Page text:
Today started out as usual. Millions of errands beginning with picking up 450 pounds of meat for the primary school (Thank you FOODOM!!!), checking on the bookshelves, dropping by the secondary school to check on our kiddos etc. As we had 450 pounds of dead animal in our trunk in oozing plastic garbage bags (barf, I’m vegetarian) I reminisced on the wonderful items we used our Nissan Grand Livina to transport around Swaziland and I said a silent thank you to Dollar Rental car in my mind. I honestly felt as though we were even, as the number of times we transported less than amazing items (either measured in smell or weight) equaled the number of times our rearview mirror jumped off of the front windshield randomly by happenstance… it was as though Blanche (as we lovingly named our rental car) and I had a deal and we were partners. Then, today, she disappointed me to the zeroth degree (as Bheki says when someone is really…really bad!). We were driving in rural eLangeni Village to pick up one of our child-headed household orphans and all of a sudden Kait said nonchalantly, “I’m pushing on the gas yet we are not accelerating”. This is something we usually joked about as Blanche is as old as the name we gave her and the rural roads are not kind even to the youngest of vehicles; yet this was no laughing matter.
Next thing we knew, it felt like an earthquake even though Blanche was the only thing that was shaking, and we were done for. Kait tried a few more times to start the car and the earthquakes only continued. Since we rented the car in South Africa, the company told us we’d have to wait until they were able to send someone across the border into Swaziland which was likely the next day as the evening (and subsequent closing of the border crossing) was already approaching. So we had two choices: we could either spend the night in the car in the middle of nowhere with only the bag of oranges in our trunk and a sweater the 4 of us could share for warmth against the evening winter air…OR we could hitch a ride back to Mbabane and ditch the car for the evening.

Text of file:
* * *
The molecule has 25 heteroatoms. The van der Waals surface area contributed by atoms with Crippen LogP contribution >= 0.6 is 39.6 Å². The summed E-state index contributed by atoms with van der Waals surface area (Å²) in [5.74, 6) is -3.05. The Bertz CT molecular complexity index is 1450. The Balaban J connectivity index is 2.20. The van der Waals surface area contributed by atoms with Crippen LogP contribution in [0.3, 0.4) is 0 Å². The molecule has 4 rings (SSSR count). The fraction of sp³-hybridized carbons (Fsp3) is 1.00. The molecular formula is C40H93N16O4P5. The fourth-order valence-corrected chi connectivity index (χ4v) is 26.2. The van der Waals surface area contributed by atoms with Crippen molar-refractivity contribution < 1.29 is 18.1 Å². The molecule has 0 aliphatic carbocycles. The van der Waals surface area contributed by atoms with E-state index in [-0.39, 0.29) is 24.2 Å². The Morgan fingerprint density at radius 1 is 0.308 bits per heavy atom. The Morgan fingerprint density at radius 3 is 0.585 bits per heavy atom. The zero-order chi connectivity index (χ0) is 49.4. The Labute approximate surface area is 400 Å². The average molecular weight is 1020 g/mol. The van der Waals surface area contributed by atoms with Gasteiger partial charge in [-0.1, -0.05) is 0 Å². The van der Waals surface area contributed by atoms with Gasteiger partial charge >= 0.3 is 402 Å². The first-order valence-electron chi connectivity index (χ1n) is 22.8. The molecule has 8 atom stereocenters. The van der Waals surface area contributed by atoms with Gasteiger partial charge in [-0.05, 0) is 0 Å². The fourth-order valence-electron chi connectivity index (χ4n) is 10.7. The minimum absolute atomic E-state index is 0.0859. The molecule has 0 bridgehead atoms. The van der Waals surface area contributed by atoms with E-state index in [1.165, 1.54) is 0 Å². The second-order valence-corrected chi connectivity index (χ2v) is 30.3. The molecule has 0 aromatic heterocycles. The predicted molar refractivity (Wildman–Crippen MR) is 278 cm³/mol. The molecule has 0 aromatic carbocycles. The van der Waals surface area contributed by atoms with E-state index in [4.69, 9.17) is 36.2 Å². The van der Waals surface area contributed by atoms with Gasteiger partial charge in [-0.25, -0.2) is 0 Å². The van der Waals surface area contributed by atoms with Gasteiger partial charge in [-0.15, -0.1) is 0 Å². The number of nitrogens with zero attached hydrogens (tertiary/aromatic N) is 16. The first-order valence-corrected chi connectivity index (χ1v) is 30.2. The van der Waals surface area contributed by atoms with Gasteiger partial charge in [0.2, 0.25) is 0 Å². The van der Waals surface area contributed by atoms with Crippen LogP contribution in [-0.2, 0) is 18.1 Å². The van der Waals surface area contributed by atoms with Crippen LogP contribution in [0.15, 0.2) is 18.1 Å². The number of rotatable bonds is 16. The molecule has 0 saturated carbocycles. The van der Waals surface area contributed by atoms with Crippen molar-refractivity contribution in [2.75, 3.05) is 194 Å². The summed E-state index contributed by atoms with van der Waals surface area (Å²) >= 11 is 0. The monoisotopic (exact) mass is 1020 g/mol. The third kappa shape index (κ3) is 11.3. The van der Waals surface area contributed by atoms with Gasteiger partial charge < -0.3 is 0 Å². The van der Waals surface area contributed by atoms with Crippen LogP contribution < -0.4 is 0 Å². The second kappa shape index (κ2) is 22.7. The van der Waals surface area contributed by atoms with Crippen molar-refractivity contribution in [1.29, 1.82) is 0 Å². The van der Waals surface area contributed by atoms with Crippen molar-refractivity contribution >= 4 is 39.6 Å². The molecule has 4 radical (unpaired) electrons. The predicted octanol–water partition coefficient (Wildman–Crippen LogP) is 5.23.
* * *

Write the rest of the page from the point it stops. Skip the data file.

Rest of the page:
So, we packed up what was in the car and I gave away the 32 oranges we had in our trunk to kids passing by. So far so good. As I was hailing whatever was going in our general direction we strike gold when a kombi slows down (local minibus transport). Sure, we are sitting on each other’s laps and quite possibly contracting tuberculosis from the congested coughing people with no windows down…but we were also going to be able to sleep in our own beds tonight. Then we hear sputtering and the kombi stops. The driver says something in siSwati and the locals pack up their things and start to get off the bus. We sat in our seats thinking that JUST MAYBE they were simply making more room for us so we could have a private –more comfortable- ride back to the city. But we were wrong and soon we were on the side of the road with the rest of them, the bus had apparently run out of gas. Then another kombi slows down to pick us up…our lucky day until we realize that there are already 16 people on the 13-seater with 12 more of us on the side of the road eager to pile on. As we get on the bus, the girls are giggling like middle schoolers circa 2001 at an NSYNC concert even though we are piled (standing room only) in a kombi 1,500+ pounds over capacity driving around mountain roads as if we were winning the Indy 500. By the grace of God, we jump off unscathed at the first city bus station and the girls are taking pictures and fist bumping each other… I am off to the side by myself finally exhaling from holding my breath for the last 15 minutes and wondering how we were so unlucky today. Then I guiltily remind myself that we are actually the very luckiest. This was No. Big. Deal. Dollar Rental will deliver a new car to us in the morning which Kait & Katy will use to return to the Joburg airport, and inevitably the States, no problem. There was no emergency to get home today. The car was left in a (somewhat) easy to locate area… (turn down that one dirt road and keep going past about 45 trees – avoid the big ditch- and as you start inclining up the hill you will see Blanche – somewhat blending into the scenery – on the right). None of us are hungry, we aren’t dying of AIDS, we don’t have dead parents, nor are we otherwise facing some extreme tragedy. Shame on me for blowing a simple annoyance out of proportion and big blessings to all of our children tonight who are forever stronger than I will ever be. I always say that I came to serve, but Swaziland has so much more to teach me. I’m still (and forever will be) learning.
This was one of the adorable 4 year old recipients of the tote bags filled with stuffed animals/dolls.